wherein the barrier structure has a top opening which exposes a top and side edges of a mask formed over the one or more first layers of materials;
etching the one or more first layers of materials to form, below the mask, a structure comprising one of the read sensor and the semiconductor device;
depositing, with the barrier structure in place, one or more second layers of materials which form around the structure;
wherein the mask comprises a bridged mask; and
wherein the barrier structure has a height that is at least four times a height of the bridged mask so as to block the deposition of second layer materials directed at deposition angles less than 71°, which thereby reduces formation of the second layer materials underneath the bridged mask and over the structure.
19. The method of claim 18 wherein the one or more second layers of materials comprise metal, and the barrier structure blocks the deposition of metal so as to reduce the likelihood of electrical shorting of metal over the structure.
20. The method of claim 18 wherein the barrier structure increases symmetry of one or more second layers of materials deposited around the bridged mask.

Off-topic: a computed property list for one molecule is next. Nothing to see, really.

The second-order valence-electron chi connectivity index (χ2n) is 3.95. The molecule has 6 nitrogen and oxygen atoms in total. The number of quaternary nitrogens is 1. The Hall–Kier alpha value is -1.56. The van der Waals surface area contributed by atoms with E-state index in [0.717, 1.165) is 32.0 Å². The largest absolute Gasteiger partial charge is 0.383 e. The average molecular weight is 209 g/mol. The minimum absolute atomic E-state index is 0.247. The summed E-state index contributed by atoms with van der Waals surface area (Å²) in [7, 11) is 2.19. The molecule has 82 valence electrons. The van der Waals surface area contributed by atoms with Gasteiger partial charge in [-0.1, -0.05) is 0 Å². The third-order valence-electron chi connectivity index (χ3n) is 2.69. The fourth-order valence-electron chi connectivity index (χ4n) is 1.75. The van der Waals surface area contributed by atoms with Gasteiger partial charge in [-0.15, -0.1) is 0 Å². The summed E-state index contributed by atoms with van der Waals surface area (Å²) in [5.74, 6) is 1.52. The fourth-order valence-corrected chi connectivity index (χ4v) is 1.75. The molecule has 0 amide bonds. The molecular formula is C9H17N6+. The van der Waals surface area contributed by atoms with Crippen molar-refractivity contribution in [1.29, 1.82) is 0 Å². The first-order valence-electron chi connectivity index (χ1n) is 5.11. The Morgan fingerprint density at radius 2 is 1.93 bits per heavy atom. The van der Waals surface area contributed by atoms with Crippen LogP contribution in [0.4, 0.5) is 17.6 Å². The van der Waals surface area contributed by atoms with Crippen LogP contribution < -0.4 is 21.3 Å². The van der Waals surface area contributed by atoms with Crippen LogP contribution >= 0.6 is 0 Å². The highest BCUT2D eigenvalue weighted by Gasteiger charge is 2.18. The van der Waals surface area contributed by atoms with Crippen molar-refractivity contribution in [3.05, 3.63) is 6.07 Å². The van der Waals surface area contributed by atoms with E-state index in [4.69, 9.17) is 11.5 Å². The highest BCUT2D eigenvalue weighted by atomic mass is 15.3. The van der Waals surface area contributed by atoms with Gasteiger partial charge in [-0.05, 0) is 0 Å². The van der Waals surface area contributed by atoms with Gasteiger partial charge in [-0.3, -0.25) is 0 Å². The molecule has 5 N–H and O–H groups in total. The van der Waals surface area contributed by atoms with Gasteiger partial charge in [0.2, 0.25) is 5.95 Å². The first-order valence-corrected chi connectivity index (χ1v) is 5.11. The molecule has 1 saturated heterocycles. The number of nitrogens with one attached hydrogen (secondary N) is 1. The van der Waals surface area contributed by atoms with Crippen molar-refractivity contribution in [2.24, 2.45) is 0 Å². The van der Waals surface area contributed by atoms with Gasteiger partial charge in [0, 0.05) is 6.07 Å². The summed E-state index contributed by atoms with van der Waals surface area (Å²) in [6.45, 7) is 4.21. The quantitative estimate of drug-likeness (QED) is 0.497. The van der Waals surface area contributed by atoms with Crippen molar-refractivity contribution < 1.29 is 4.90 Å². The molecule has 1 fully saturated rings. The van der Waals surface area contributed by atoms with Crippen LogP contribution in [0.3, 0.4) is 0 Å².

21. The method of claim 18, wherein the structure comprises the read sensor.
22. The method of claim 18, further comprising:
removing the bridged mask and the barrier structure.
23. A method for use in forming a read sensor of a magnetic head, comprising:
forming a barrier structure which surrounds a bilayer mask formed over a plurality of read sensor layers;
etching, with the barrier structure in place, so as to remove an underlayer of the bilayer mask to form a bridged mask over the read sensor layers;
etching, with the barrier structure in place, the read sensor layers to form a read sensor below the bridged mask;
depositing, with the barrier structure in place, one or more layers of metal which form around edges of the read sensor; and